When I worked at Penton Media in 2000, the promise the Internet held was obvious to me. Here I was at a business-to-business media company that made its money connecting people who need to buy and sell each others shit. Some of those markets were very vertical, you know, niches. It was expensive as hell to put out those dead trees and do trade shows, but look at how cheap it was to stuff on the Internet!
Well we all knew that, but the execution sucked. The execution sucked for a lot of companies around that time. The idea was still a good one though, and it has been the root of all media evolution in the past ten years: Stop trying to cater to everyone and give people what they want on a smaller, niche scale.
"The Ride and Fall of The Hit" in Wired really captured that whole evolutionary process with fabulous clarity. Finding exactly what it is that interests you isn't always easy, for sure, but we're getting there. Indeed, the mega-hit is becoming rare. That's not really a bad thing.
You know, I tell myself that this is all obvious, but I'd be lying if I said I always knew. As recently as Rupert Murdoch's acquisition of MySpace, which seemed like a ridiculous transaction to me, I would frequently lose sight of the formation of "micro-markets" and niche content.
So as this evolution continues, there is still the issue of figuring out how to pay for it. MySpace is huge, bigger than Yahoo now in terms of sheer page views, but someone has to pay for it. YouTube is a great and amazing service, but someone has to pay for all that bandwidth (they're bleeding a million plus a month for that pipe).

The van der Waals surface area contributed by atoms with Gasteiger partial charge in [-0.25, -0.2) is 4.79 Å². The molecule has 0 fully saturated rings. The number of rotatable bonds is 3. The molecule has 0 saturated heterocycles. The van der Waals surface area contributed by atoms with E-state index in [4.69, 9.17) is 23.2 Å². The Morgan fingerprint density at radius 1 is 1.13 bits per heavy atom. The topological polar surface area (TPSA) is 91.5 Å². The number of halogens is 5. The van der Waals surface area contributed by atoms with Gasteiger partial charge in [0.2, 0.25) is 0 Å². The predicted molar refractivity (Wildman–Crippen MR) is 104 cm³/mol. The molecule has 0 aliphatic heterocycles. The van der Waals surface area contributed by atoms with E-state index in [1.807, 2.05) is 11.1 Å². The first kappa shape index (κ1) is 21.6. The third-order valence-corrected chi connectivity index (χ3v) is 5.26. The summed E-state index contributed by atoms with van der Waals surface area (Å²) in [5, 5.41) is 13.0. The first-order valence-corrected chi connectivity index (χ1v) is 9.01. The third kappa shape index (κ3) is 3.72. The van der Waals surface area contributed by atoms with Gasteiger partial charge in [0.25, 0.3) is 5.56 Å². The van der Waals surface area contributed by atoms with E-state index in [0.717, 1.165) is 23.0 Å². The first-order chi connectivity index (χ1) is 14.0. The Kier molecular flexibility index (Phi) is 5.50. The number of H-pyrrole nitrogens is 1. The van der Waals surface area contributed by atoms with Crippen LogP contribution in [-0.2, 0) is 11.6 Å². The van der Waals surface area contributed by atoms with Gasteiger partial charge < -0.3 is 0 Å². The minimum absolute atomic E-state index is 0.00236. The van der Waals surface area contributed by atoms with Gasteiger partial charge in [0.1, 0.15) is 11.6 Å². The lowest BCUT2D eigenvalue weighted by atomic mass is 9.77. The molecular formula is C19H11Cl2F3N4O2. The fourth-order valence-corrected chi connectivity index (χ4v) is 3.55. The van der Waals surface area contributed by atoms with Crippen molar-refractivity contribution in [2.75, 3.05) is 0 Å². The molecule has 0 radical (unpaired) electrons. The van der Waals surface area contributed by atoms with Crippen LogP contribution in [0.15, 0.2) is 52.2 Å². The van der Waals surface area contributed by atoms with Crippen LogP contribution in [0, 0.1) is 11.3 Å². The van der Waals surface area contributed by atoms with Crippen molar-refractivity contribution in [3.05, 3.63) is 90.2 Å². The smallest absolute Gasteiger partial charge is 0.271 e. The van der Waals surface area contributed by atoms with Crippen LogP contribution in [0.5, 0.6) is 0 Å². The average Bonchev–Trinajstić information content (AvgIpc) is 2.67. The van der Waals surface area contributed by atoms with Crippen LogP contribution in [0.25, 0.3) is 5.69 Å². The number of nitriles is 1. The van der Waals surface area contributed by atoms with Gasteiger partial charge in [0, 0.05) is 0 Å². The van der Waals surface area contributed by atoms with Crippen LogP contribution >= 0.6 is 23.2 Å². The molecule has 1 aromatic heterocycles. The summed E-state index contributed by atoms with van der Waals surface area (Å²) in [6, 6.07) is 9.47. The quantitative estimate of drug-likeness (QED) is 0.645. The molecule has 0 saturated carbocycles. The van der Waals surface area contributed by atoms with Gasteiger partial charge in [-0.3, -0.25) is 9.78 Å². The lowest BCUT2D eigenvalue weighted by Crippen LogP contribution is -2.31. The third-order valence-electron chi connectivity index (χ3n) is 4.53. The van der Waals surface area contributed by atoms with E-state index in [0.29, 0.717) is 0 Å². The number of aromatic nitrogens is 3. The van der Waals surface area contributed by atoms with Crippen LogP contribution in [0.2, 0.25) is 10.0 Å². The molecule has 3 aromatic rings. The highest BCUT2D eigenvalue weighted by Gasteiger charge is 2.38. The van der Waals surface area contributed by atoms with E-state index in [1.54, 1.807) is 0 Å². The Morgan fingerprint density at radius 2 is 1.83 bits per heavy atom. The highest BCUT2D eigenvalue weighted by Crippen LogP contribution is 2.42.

And then there's the generation of the content itself. That ain't free, someone has to pay for that too. What makes this a unique situation is that, for the first time in history, mass media is relatively inexpensive to create. But it's still not totally free. You can make a feature film for a couple of grand, but it's still a couple of grand. No one will ever be satisfied with short video clips of a fat guy playing Dance Dance Revolution.
As a niche content publisher, I struggle with this a bit. I make a nice profit from my Web sites, but I don't quite make enough to live off of the revenue. A guy that used to work for Nielsen told me that CoasterBuzz easily dominates the Internet in the coaster enthusiast and amusement industry world, but that's not a very big industry to begin with. Dominating a niche isn't a free pass to independent wealth, unfortunately.
That's why we're actually on the back side of a Web site creation peak. In 2000, every amusement park had someone doing an unofficial site about the park. Now they're few and far in between. There must have come a point where people no longer felt the return on investment, even if it was an emotional one, was worth the time and/or money spent on it.
What has changed is that there are now general purpose services that make it easier to share the content you create. YouTube and MySpace are obvious examples of that. You just have to get over the fact that you're making (or losing) money for someone else. Consumers win, the company wins, and you win if the only validation you need is to have your stuff be seen.
So going forward, in the niche world, I'm interested to see how sustainable it all is. While the distribution methods have changed, it's still true that 90% of the stuff put online is crap. If Google can really continue to get the best stuff you're interested on your screen, then hopefully there will be financial incentive for the niche content producers to keep serving what we crave.